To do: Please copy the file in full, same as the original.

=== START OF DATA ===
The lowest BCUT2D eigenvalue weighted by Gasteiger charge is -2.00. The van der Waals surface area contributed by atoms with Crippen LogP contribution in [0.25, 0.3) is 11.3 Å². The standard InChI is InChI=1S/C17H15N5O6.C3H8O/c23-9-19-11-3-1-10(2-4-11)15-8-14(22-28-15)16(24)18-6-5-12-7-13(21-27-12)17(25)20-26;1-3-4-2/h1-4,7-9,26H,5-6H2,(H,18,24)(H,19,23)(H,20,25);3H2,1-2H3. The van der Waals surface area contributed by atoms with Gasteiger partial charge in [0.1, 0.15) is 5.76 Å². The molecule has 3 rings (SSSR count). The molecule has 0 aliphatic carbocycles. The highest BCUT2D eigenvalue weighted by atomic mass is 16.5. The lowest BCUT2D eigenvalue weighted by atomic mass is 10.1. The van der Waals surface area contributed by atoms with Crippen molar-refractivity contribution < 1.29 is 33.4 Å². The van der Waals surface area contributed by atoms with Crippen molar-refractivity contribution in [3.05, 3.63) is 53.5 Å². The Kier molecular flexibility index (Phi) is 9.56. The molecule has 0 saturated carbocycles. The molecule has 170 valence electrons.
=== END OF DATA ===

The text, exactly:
The lowest BCUT2D eigenvalue weighted by Gasteiger charge is -2.00. The van der Waals surface area contributed by atoms with Crippen LogP contribution in [0.25, 0.3) is 11.3 Å². The standard InChI is InChI=1S/C17H15N5O6.C3H8O/c23-9-19-11-3-1-10(2-4-11)15-8-14(22-28-15)16(24)18-6-5-12-7-13(21-27-12)17(25)20-26;1-3-4-2/h1-4,7-9,26H,5-6H2,(H,18,24)(H,19,23)(H,20,25);3H2,1-2H3. The van der Waals surface area contributed by atoms with Gasteiger partial charge in [0.1, 0.15) is 5.76 Å². The molecule has 3 rings (SSSR count). The molecule has 0 aliphatic carbocycles. The highest BCUT2D eigenvalue weighted by atomic mass is 16.5. The lowest BCUT2D eigenvalue weighted by atomic mass is 10.1. The van der Waals surface area contributed by atoms with Crippen molar-refractivity contribution < 1.29 is 33.4 Å². The van der Waals surface area contributed by atoms with Crippen molar-refractivity contribution in [3.05, 3.63) is 53.5 Å². The Kier molecular flexibility index (Phi) is 9.56. The molecule has 0 saturated carbocycles. The molecule has 170 valence electrons.